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Anti-rail “lawsuit” hearing

Didn’t get to this yesterday, but the hearing for the anti-rail “lawsuit” took place on Wednesday.

A judge heard arguments Wednesday, but did not rule, on a Richmond Avenue resident’s request to order Metropolitan Transit Authority officials to testify about their transit plans.

Attorney Andy Taylor, representing Daphne Scarborough, had filed a motion in April to compel the testimony but did not formally sue the agency. Metro described the unusual tactic as a “fishing expedition.”

Neither side called witnesses in the two-hour hearing before state District Judge Levi Benton.

Seems almost anti-climactic, doesn’t it? I don’t know what I was expecting from a Section 202 petition hearing, but I suppose I thought there’d be a witness or two.

Taylor began by arguing that Metro has violated the 2003 referendum in which voters narrowly approved the transit plan. He cited changes in the specified routes, substitution of Bus Rapid Transit for light rail on four of the five routes, and a reduction in bus service. He also questioned Metro’s plans for funding the expansion.

Metro’s lawyers, Gene Locke and Andrew Edison, said the agency is complying with the referendum and argued that the hearing should focus on the narrow issue of whether its officials should have to testify in the absence of a lawsuit.

Locke argued that applying the legal provision to government bodies like Metro would allow any litigant with a grievance to hamstring an agency in the performance of its duties.

Taylor responded that the alternative would be a “full-blown nuclear war” in court, wasting time and money.

In other words, “Do exactly as we say, or we’ll sue”. Quite the choice, no? You know, since it’s Scarbrough and Taylor who’d be making the first strike in this hypothetical nuclear war, it’s also Scarbrough and Taylor who can avoid its resulting waste of time and money by choosing to avoid the confrontation instead. I’m just saying.

There’s also an implication in Taylor’s words that if only Metro would capitulate and agreed to being deposed, Taylor could heroically get to the truth of the matter. This, naturally, would avoid the need for all that costly and wasteful litigation, because Metro will come to see how wrong they’ve been all along. It’s almost like he’s expecting a Perry Mason-style confession to come out of this: “OK, OK, I did it, and I’m glad! We deliberately misled the public into voting for something we never intended to build. And we’d have gotten away with it, too, if it hadn’t been for you meddling kids!”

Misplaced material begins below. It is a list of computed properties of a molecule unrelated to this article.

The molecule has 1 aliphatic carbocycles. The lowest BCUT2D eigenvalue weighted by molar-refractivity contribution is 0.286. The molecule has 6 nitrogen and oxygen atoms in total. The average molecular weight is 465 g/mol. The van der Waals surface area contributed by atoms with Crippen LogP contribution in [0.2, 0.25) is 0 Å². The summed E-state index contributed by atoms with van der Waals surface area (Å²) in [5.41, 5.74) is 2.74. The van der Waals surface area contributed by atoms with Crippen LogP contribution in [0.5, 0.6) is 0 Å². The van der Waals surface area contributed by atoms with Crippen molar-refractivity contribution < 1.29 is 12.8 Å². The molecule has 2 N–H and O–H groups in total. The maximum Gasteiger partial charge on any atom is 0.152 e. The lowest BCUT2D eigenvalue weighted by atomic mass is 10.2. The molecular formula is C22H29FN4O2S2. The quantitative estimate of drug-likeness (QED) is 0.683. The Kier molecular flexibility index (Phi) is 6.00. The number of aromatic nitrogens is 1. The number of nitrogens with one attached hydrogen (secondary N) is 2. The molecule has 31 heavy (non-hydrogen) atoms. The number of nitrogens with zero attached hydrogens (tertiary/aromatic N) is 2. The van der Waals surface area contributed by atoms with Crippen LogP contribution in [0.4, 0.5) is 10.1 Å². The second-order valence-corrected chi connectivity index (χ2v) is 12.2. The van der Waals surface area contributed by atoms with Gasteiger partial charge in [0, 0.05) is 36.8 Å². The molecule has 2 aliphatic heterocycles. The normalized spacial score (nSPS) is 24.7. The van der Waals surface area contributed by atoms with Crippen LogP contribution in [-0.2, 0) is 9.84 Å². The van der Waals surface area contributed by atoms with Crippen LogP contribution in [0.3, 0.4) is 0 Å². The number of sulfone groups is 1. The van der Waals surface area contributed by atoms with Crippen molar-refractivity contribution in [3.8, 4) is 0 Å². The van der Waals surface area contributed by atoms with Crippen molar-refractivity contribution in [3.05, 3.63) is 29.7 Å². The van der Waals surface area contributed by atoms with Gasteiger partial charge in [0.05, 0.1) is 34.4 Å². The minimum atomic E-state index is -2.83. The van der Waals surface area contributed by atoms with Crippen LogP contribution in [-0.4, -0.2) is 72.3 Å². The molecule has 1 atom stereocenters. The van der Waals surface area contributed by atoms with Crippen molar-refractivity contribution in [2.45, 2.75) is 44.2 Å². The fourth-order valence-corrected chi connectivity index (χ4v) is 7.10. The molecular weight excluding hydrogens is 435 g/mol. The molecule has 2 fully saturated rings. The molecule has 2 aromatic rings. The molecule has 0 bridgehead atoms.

OK, maybe not. But what I’m getting at here is, under what circumstances will this not lead to a lawsuit? Suppose Judge Benton grants Taylor’s motion and lets him depose away. What are the odds that after all is said and done, Taylor will conclude that there isn’t enough evidence for him to have any kind of chance of winning in court? Remember, Taylor has a record of making grandiose claims that evaporate under scrutiny. Are there any circumstances under which he’ll walk away without firing a shot, after coming all this way? Especialy considering that, as notes, all the principals in this action have fought light rail from the beginning, and continue to do so in the other non-Universities corridors today? I don’t think so.

We’ll see what Judge Benton says. Meanwhile, has a timeline to ponder. Check it out.

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One Comment

  1. Kenneth Fair says:

    Technically, it’s not a “Section 202 motion” but a “Rule 202 motion,” given that it’s based on Rule 202 of the Texas Rules of Civil Procedure, the rules that govern lawsuits in state trial courts.

    That said, you’re absolutely right. There’s no way this won’t lead to a lawsuit. My guess is that Taylor’s just trying to cover his rear end so he doesn’t get hit with sanctions when his histrionics fall apart again.